# Properties of quotient categories.

Let $\mathcal{A}$ be an abelian category and $\mathcal{C}$ a localizing subcategory in the sense of Gabriel. (A Serre/thick/dense subcategory, such that the quotient functor $T\colon \mathcal{A}\rightarrow\mathcal{A}/\mathcal{C}$ admits a right adjoint, the so called "section functor".) Then one can form the quotient category $\mathcal{A}/\mathcal{C}$.

Which properties inherits $\mathcal{A}/\mathcal{C}$ from $\mathcal{A}$? To be more precise:

1. If $\mathcal{A}$ has enough injectives (resp. projectives), does $\mathcal{A}/\mathcal{C}$ too? If not, under which conditions?
2. If $A\in \mathcal{A}$ is injective (resp. projective), is it $T(A)$, too? If not, under which conditions?
3. If $A\in \mathcal{A}$ is a cogenerator, is it $T(A)$ too? If not, under which conditions?
4. If $\mathcal{A}$ is complete, is it $\mathcal{A}/\mathcal{C}$ too? If not, under which conditions?

I know that:

1. If $\mathcal{A}$ is cocomplete then so is $\mathcal{A}/\mathcal{C}$. ($T$ is a left adjoint and one can proove that $S$ is fully faithful.)
2. If $\{U_i\}$ is a set of generators then so is $\{T(U_i)\}$.
3. If $\mathcal{A}$ is AB5 then so is $\mathcal{A}/\mathcal{C}$. ($T$ commutes with filtered limits and one can prove that taking filtered limits is exact.)
4. The second and the third point implies: If $\mathcal{A}$ is Grothendieck then so is $\mathcal{A}/\mathcal{C}$. (Gabriel–Popesco theorem even says that every Grothendieck category has this shape and one can choose $\mathcal{A}$ as a category of modules.)
5. If $\mathcal{A}$ is complete with respect to finite limits then so is $\mathcal{A}/\mathcal{C}$. ($T$ is exact.)

Edit:

1. Jeremy Rickard gave counterexamples for the second point of my question.
2. I answered the fourth point by myself: Let $F\colon \mathcal{D}\rightarrow \mathcal{E}$ be a functor with a fully faithful left adjoint $G$. Completeness of $\mathcal{D}$ implies completeness of $\mathcal{E}$ in general and this applies to the situation of quotient categories.
3. Jeremy Rickard also answered the first question for projectives: There are Grothendieck categories with not enough projectives. They form a counterexample since they are quotients of a category of modules (Gabriel-Popescu) and every category of modules has enough projectives.
• It just occurred to me that your comments on the Gabriel-Popescu theorem answer the "enough projectives" part of (1): every Grothendieck category is the quotient of a module category (which does have enough projectives) by a localizing subcategory, but not all Grothendieck categories have enough projectives. – Jeremy Rickard Jun 7 '13 at 12:25
• Nice. Thanks! I didn't know Grothendieck categories without enough projectives. Thank you. Meanwhile, I solved more of my points. An update of the question will follow. – archipelago Jun 7 '13 at 16:55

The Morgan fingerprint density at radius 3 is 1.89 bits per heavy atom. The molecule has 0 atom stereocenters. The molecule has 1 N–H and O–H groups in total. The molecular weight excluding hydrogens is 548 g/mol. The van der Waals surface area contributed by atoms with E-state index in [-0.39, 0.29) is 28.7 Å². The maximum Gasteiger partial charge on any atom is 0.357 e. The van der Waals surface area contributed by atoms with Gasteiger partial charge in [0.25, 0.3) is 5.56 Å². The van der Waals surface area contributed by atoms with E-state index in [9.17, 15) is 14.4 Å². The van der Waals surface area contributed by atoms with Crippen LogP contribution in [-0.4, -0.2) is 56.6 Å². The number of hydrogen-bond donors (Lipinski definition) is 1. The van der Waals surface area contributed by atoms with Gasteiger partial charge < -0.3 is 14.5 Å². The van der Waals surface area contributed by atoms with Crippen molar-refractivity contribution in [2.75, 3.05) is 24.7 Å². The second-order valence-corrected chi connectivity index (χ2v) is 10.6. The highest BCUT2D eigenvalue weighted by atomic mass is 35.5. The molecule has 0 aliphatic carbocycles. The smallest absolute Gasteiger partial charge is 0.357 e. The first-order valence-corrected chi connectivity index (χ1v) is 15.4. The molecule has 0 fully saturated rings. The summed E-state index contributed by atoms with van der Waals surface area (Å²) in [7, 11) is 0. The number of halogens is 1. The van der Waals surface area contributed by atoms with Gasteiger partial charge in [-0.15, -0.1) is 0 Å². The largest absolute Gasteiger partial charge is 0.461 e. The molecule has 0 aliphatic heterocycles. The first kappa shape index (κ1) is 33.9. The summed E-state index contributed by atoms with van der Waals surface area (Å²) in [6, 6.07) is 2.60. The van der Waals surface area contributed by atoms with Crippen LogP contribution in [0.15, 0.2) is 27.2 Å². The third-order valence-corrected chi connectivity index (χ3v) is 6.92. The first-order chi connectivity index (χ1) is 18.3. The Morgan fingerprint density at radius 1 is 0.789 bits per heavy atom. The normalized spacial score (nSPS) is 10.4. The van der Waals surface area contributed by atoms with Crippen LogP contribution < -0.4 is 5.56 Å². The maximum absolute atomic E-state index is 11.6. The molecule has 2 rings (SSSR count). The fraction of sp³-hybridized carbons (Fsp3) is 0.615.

Here's a simple counterexample for (2).

Let $\mathcal{A}$ be the category of sequences of linear maps $U\stackrel{\alpha}{\to}V\stackrel{\beta}{\to}W$ between vector spaces over a field $k$ such that $\beta\alpha=0$, and let $\mathcal{C}$ be the full subcategory of objects of the form $0\to0\to W$, so that $\mathcal{A}/\mathcal{C}$ is equivalent to the category of linear maps $U\to V$, with the quotient functor sending $U\to V\to W$ to $U\to V$ and the section functor sending $U\to V$ to $U\to V\to0$.

Then $0\to k=k$ is injective in $\mathcal{A}$, but $T(0\to k=k)$ is $0\to k$, which is not injective in $\mathcal{A}/\mathcal{C}$.

For the projective case, you can use the same $\mathcal{A}$, but take $\mathcal{C}$ to be the category of objects $U\to0\to0$, so that $\mathcal{A}/\mathcal{C}$ is again equivalent to the category of linear maps, the quotient functor sends $U\to V\to W$ to $V\to W$, and the section functor sends $V\stackrel{\beta}{\to}W$ to $\ker(\beta)\to V\stackrel{\beta}{\to}W$.

Then $k=k\to0$ is projective in $\mathcal{A}$ but $T(k=k\to0$) is $k\to 0$, which is not projective in $\mathcal{A}/\mathcal{C}$.

A simple example of Grothendieck category without projectives is the category of torsion abelian groups. Another examples are the categories of sheaves.

About the other questions: If $\mathcal A$ is complete, then ${\mathcal A}/{\mathcal C}$ has to be also complete, since the fully faithful functor $S$ (which may be seen as an inclusion) has a left adjoint, hence it preserves limits. But, if $\mathcal A$ is complete then, an inclusion functor preserves limits iff the respective subcategory is closed under limits. See also Cocomplete but not complete abelian category

If $\mathcal A$ is Grothendieck, then it has enough injectives. The proof of this fact may be a consequence of Gabriel-Popescu theorem, as in B. Stenstrom, Rings of Quotients, Chap. X, Corollary 4.3, but may be shown directly by transfinite induction, as Grothendieck did in so called Tohoku paper:

Al. Grothendieck, "Sur quelques points d'algèbre homologique", The Tohoku Mathematical Journal. Second Series 9: 119–221

I think is a good question if the existence of injectives in $\mathcal A$ imply the same property for $\mathcal A/\mathcal C$.